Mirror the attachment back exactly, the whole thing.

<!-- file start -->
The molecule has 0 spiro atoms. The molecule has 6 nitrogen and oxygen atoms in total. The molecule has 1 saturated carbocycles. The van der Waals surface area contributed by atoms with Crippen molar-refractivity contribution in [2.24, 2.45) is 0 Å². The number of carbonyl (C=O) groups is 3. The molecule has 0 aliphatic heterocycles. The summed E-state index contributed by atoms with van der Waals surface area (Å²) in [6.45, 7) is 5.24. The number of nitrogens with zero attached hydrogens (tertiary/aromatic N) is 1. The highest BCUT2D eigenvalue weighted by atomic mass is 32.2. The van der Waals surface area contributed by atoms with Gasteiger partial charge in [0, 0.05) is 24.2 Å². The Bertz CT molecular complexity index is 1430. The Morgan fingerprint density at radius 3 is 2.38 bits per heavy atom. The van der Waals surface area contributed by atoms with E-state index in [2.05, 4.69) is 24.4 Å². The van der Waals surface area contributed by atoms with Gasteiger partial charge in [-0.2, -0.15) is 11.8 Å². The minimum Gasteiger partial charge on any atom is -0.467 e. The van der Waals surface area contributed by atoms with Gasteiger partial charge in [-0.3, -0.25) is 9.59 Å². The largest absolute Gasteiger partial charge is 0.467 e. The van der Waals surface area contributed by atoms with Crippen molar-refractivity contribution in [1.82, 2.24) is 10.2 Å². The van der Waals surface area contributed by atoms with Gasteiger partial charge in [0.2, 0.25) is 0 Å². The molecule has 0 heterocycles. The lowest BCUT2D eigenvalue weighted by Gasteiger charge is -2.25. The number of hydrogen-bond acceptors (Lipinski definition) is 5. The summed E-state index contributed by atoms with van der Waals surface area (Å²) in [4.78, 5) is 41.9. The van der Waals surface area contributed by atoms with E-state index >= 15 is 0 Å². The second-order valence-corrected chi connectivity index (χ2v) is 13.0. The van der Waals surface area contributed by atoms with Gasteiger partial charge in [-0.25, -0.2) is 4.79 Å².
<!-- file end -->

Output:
The molecule has 0 spiro atoms. The molecule has 6 nitrogen and oxygen atoms in total. The molecule has 1 saturated carbocycles. The van der Waals surface area contributed by atoms with Crippen molar-refractivity contribution in [2.24, 2.45) is 0 Å². The number of carbonyl (C=O) groups is 3. The molecule has 0 aliphatic heterocycles. The summed E-state index contributed by atoms with van der Waals surface area (Å²) in [6.45, 7) is 5.24. The number of nitrogens with zero attached hydrogens (tertiary/aromatic N) is 1. The highest BCUT2D eigenvalue weighted by atomic mass is 32.2. The van der Waals surface area contributed by atoms with Gasteiger partial charge in [0, 0.05) is 24.2 Å². The Bertz CT molecular complexity index is 1430. The Morgan fingerprint density at radius 3 is 2.38 bits per heavy atom. The van der Waals surface area contributed by atoms with E-state index in [2.05, 4.69) is 24.4 Å². The van der Waals surface area contributed by atoms with Gasteiger partial charge in [-0.2, -0.15) is 11.8 Å². The minimum Gasteiger partial charge on any atom is -0.467 e. The van der Waals surface area contributed by atoms with Gasteiger partial charge in [-0.3, -0.25) is 9.59 Å². The largest absolute Gasteiger partial charge is 0.467 e. The van der Waals surface area contributed by atoms with Crippen molar-refractivity contribution in [1.82, 2.24) is 10.2 Å². The van der Waals surface area contributed by atoms with Gasteiger partial charge in [0.2, 0.25) is 0 Å². The molecule has 0 heterocycles. The lowest BCUT2D eigenvalue weighted by Gasteiger charge is -2.25. The number of hydrogen-bond acceptors (Lipinski definition) is 5. The summed E-state index contributed by atoms with van der Waals surface area (Å²) in [4.78, 5) is 41.9. The van der Waals surface area contributed by atoms with E-state index >= 15 is 0 Å². The second-order valence-corrected chi connectivity index (χ2v) is 13.0. The van der Waals surface area contributed by atoms with Gasteiger partial charge in [-0.25, -0.2) is 4.79 Å².